To Speed Recovery, Try Pre-Sleep Pushups and Protein

New research shows a food/exercise combo results in greater overnight muscle synthesis.

Drinking warm milk before going to bed has long been recommended as an aid to a better night’s sleep. Preceding the milk with resistance exercise could also lead to recovering more quickly from that day’s training, suggests a study that will be published in Medicine & Science in Sports & Exercise.

Researchers at Maastricht University in the Netherlands had 24 young men drink a protein shake about two hours after dinner and soon before going to bed. (The protein shake was a Gatorade product; one of the eight researchers involved in the study is a Gatorade employee.) Just before drinking the protein shake, half of the men did an hour of lower-body resistance exercises, while the other half were sedentary.

In earlier work, this team of researchers showed that consuming protein just before going to bed results in increased muscle synthesis overnight. In this study, the men who did resistance training just before downing the protein shake had overnight muscle synthesis rates 30+ per cent greater than the men who only consumed pre-sleep protein.

These findings about muscle protein synthesis are important not just for body builders. Long and/or hard runs cause temporary muscle damage. Recovery from hard training consists of allowing, and even helping, muscle tissue to repair itself so that it becomes better adapted to the demands you place on it. So doing things that increase the rate at which that muscular repair occurs means better recovery, which allows better training.

“For example,” lead researcher Jorn Trommelen told Runner’s World about following the study’s protocol, “the muscle will synthesise more mitochondria (the powerhouses that produce energy in the muscle).” Developing more and better-functioning mitochondria is one of the primary benefits of aerobic workouts; this study suggests a method to bolster the number of mitochondria in your muscles.

As noted above, the pre-sleep workout in this study was an hour long, consisting of 15 minutes of stationary cycling, then six sets of 10 repetitions of leg presses and leg extensions on a machine. Trommelen said that less-ambitious pre-sleep routines would also be effective.

“Any amount of physical activity can stimulate muscle protein synthesis, albeit to a lesser extent,” Trommelen said. “Just walking gives a small increase in muscle protein synthesis. Bodyweight exercises or dumbbells exercise can be very effective if you perform repetitions to volitional muscular failure.”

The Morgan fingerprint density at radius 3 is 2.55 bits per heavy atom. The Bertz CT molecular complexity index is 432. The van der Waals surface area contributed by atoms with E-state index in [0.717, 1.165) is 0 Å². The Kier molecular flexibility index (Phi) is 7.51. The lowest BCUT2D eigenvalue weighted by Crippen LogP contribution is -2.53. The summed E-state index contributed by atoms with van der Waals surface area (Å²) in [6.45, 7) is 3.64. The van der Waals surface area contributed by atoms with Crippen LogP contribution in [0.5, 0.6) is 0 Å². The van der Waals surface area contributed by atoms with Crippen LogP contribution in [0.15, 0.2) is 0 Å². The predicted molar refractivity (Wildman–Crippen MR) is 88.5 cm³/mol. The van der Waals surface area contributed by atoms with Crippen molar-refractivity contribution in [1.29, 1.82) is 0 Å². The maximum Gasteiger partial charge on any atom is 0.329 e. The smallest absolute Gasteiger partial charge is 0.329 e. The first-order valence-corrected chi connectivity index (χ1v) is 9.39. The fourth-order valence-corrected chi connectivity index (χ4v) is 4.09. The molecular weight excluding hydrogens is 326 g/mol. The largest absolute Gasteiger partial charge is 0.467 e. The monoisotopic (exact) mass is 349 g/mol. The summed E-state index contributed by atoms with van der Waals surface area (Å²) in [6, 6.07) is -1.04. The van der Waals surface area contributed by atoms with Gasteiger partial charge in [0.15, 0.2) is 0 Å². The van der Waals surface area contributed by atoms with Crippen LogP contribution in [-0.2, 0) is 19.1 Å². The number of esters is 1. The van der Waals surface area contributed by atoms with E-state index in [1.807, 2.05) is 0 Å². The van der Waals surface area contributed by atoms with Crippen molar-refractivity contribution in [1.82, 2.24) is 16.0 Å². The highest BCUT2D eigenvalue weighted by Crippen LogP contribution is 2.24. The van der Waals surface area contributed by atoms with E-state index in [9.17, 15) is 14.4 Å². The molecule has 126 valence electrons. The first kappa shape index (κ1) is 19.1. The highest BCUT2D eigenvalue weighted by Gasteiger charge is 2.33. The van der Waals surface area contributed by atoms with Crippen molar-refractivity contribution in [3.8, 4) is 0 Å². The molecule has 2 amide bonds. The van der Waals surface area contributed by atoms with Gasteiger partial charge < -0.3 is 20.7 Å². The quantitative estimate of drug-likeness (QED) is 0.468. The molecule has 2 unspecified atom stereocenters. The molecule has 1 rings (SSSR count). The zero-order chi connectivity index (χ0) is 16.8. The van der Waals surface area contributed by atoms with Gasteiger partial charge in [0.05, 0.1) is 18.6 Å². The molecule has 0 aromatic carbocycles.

Trommelen said that multiple sets are more effective than one set, and offered as a real-world pre-sleep routine three sets of pushups and three sets of pull-ups to failure. A combination of squats, leg lifts and hamstring curls just before consuming pre-sleep protein should also be practical for many people.

The protein shakes used in the new study contained 20 grams of protein. Other foods with that amount of protein and that require little or no preparation include 470ml of low-fat milk, three egg, or one can of tuna, Trommelen said. Smaller amounts would likely result in less but still measurable increases in overnight protein synthesis.

When Runner’s World shared the new research with Drew Wartenburg, coach of the NorCal Distance Project, he said, “Such recent, and more refined, research regarding muscle protein synthesis is definitely worth taking into consideration.” Wartenburg, whose group includes US Olympians Kim Conley and Kate Grace, said that his athletes already consume pre-sleep protein on some occasions, including during the heaviest periods of training. Trommelen said that the pre-sleep resistance exercise/protein combination would be most effective for recreational athletes after their hardest training days.

“I think measuring the impact of protein ingestion before sleep as an isolated component would be difficult,” Wartenburg said, but he considers it an example of “general best practices” that can help a runner train hard without getting injured. He added, “While also unmeasurable, I don’t think you can discount the power gained by an athlete who feels good in, and about, their body.”


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